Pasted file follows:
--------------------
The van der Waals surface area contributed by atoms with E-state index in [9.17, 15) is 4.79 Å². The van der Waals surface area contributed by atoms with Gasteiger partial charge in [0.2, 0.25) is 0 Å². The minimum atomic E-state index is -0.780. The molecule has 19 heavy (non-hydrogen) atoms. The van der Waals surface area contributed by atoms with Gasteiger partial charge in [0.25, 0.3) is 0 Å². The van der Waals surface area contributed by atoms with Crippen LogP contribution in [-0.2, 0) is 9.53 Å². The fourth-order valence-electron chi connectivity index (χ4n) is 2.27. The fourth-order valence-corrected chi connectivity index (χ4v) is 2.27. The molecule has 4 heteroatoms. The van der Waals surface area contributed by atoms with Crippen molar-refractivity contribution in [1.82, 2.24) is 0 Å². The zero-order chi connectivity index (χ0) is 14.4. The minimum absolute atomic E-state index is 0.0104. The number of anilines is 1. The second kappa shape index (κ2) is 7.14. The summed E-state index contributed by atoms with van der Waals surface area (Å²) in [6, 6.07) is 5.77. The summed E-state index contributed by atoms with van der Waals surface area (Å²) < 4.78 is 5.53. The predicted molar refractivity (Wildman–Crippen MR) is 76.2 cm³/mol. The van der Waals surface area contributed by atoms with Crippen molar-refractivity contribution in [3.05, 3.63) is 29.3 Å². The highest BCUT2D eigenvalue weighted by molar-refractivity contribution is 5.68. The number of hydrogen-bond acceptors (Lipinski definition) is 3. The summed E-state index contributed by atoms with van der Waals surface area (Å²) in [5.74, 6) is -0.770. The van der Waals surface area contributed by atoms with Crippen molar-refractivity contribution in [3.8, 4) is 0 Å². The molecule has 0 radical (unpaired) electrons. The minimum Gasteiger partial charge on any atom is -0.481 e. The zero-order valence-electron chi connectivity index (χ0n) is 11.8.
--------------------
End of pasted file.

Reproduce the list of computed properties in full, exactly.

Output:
The van der Waals surface area contributed by atoms with E-state index in [9.17, 15) is 4.79 Å². The van der Waals surface area contributed by atoms with Gasteiger partial charge in [0.2, 0.25) is 0 Å². The minimum atomic E-state index is -0.780. The molecule has 19 heavy (non-hydrogen) atoms. The van der Waals surface area contributed by atoms with Gasteiger partial charge in [0.25, 0.3) is 0 Å². The van der Waals surface area contributed by atoms with Crippen LogP contribution in [-0.2, 0) is 9.53 Å². The fourth-order valence-electron chi connectivity index (χ4n) is 2.27. The fourth-order valence-corrected chi connectivity index (χ4v) is 2.27. The molecule has 4 heteroatoms. The van der Waals surface area contributed by atoms with Crippen molar-refractivity contribution in [1.82, 2.24) is 0 Å². The zero-order chi connectivity index (χ0) is 14.4. The minimum absolute atomic E-state index is 0.0104. The number of anilines is 1. The second kappa shape index (κ2) is 7.14. The summed E-state index contributed by atoms with van der Waals surface area (Å²) in [6, 6.07) is 5.77. The summed E-state index contributed by atoms with van der Waals surface area (Å²) < 4.78 is 5.53. The predicted molar refractivity (Wildman–Crippen MR) is 76.2 cm³/mol. The van der Waals surface area contributed by atoms with Crippen molar-refractivity contribution in [3.05, 3.63) is 29.3 Å². The highest BCUT2D eigenvalue weighted by molar-refractivity contribution is 5.68. The number of hydrogen-bond acceptors (Lipinski definition) is 3. The summed E-state index contributed by atoms with van der Waals surface area (Å²) in [5.74, 6) is -0.770. The van der Waals surface area contributed by atoms with Crippen molar-refractivity contribution in [3.8, 4) is 0 Å². The molecule has 0 radical (unpaired) electrons. The minimum Gasteiger partial charge on any atom is -0.481 e. The zero-order valence-electron chi connectivity index (χ0n) is 11.8.